If you were on the Quad on Wednesday or saw on social media, a girl sat on the Wilson Hall steps for 24 hours with a sign that read “our America is FRIGHTENED of FACT, of HISTORY, of PROCESSES, of NECESSITY -Richard Wright … continue the REVOLUTION.”
If you’re wondering who exactly she is, you’re in luck — we’ve talked to Paige Evans, a graduate student in the English department at JMU and “the girl behind the sign.”
1. What sparked this idea? Had you been planning to do this if Trump won all along or was it a spur of the moment decision?
It was not about Trump at all. I woke up that day afraid, and I knew I wasn’t alone in that. But that meant I also wasn’t alone in wanting to fight back. I made the sign so that anyone doubting that there’s still something worth changing in our country could feel a bit more certain. After sitting down, I realized that certainty requires a certain stamina, a stubbornness. So I decided to do 24-hours on the spot. As a white cisgender woman attending university, I have a lot of privilege. I knew that if I stayed there for 24 (eventually 28 outside) hours, I would be safe in a way that a person of color or transgender person can never be sure of. It was a very spur of the moment decision based on a long-felt sense of responsibility.
2. Were you bored throughout the 24 hours? What were you thinking about? Did you talk to people or just stay silent?
The time actually passed very quickly. I had friends come visit me throughout, and surprising number of people come check on me during the night. My mind rarely wavered from what I was there to do. I had an alarm set for every hour to check-in on Facebook, so it was always on my mind. I spoke when spoken to, really. Had conversations with whomever ventured my way. I hadn’t intended to actually engage anyone; I saw myself more as a flyer, there to be ignored by those who don’t care and act as a reminder to those who do. That’s why I’m more likely to call it a demonstration than a protest.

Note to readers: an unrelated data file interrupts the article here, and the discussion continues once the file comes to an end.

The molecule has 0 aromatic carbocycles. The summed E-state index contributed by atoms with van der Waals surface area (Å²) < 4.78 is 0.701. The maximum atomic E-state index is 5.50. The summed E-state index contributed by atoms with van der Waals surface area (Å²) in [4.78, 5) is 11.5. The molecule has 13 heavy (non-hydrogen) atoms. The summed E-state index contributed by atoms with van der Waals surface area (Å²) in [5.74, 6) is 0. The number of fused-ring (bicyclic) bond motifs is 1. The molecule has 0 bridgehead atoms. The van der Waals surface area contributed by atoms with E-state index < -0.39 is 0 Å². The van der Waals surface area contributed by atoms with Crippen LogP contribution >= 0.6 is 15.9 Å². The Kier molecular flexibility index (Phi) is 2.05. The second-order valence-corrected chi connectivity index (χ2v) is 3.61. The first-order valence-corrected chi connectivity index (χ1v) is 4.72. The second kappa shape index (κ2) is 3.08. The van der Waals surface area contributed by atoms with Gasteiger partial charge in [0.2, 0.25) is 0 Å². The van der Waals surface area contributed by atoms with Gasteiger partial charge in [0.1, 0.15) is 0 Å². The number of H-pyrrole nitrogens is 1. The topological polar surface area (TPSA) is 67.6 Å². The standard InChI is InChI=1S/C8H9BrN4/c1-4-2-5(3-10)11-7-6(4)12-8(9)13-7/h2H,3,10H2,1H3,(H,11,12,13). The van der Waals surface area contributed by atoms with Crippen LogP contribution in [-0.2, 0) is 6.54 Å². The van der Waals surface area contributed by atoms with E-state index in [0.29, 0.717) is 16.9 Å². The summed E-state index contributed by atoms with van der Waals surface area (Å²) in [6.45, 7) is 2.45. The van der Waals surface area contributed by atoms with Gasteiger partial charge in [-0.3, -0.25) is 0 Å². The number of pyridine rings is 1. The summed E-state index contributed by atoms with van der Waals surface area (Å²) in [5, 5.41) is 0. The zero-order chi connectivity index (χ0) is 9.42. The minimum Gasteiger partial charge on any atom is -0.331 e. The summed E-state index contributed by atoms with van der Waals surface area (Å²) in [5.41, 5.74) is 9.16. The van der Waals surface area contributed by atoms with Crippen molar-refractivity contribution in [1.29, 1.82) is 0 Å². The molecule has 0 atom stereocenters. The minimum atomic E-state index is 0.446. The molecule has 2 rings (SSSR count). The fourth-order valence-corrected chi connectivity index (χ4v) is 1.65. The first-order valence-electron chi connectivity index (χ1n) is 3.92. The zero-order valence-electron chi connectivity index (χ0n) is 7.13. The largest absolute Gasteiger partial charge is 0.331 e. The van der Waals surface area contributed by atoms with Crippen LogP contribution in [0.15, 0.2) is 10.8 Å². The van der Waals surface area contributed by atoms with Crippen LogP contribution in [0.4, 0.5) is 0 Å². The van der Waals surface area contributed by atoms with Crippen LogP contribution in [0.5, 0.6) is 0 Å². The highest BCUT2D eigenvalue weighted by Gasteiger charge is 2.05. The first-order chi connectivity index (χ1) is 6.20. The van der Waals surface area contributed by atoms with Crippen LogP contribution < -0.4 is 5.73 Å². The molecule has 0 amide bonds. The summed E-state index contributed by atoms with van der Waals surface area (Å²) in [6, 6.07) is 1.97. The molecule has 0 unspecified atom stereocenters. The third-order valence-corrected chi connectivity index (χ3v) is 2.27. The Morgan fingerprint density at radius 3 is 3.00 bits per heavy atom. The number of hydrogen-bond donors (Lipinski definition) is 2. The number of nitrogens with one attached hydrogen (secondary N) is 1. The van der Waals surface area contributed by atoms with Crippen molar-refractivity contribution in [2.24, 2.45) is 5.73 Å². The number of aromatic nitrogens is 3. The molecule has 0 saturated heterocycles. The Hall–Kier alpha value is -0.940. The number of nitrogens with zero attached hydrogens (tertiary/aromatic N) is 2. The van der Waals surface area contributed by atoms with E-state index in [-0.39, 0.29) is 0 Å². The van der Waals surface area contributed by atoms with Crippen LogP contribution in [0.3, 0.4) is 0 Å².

3. Did you get any negative reactions? If so, how’d you respond?
I think I had one group of (drunk) young man (wearing the red Trump hats) yell “Is this the Anti-Trump rally?” as they walked by. I curtly answered no and they continued on their way. Some people approached me wanting to be aggressive — asking, “Well, do you want to hear my point of view?” As soon as I would answer “yes,” the tension eased. They would tell me what they wanted to tell me and then move on. My goal would always be to create a conversation, do more than just say our opinions. But some people simply want to be heard, and I was okay with listening.
4. Is this something you’d do again?
I would do it again. Not once have I regret my decision. I would actually like to do something similar, possibly more organized, on East Campus. Wilson is surrounded by the more “liberal arts” departments and I think that showed. It is stagnating the way our campus is so divided, and on such disciplinary lines. I think this demonstration, or forum would be just as important for students who are learning different things and in a different way.
5. Can you explain what your sign means?
I began with a quote by Richard Wright, who I encountered as the author of Native Son. His works tend to focus on the systematic nature of racism. When picking what to write, I knew I wanted to put some thought into who I was quoting. I felt it was important to share words by a person of color. If I had given myself more time and the matter more thought, I may have tried to find someone else. But the point was to draw attention to oppression by paying attention to those speaking from the position of being oppressed. The quote itself is about the inevitability of change. Our America is currently digging its heels into the things it was built on (which, let’s face it, have been deeply rooted in the oppression of anyone who is not a rich abled-bodied white cisgender man in some way) in the face of what must happen. Of processes and necessity. But for those of us fighting, those who will continue the revolution of thought and compassion, it is a reminder that the change we want will take time. It will be a process, it will be part of history.
6. Did you keep your head down the entire time? Or was that only when you were sleeping (did you even sleep)?
By the end of the day, I had removed the hood and scarf from my face. I was surrounded by a lot of really great people by that point and I wanted to talk with them more freely. But I had slept as bundled as possible. I managed to doze off a time or two, but never for too long.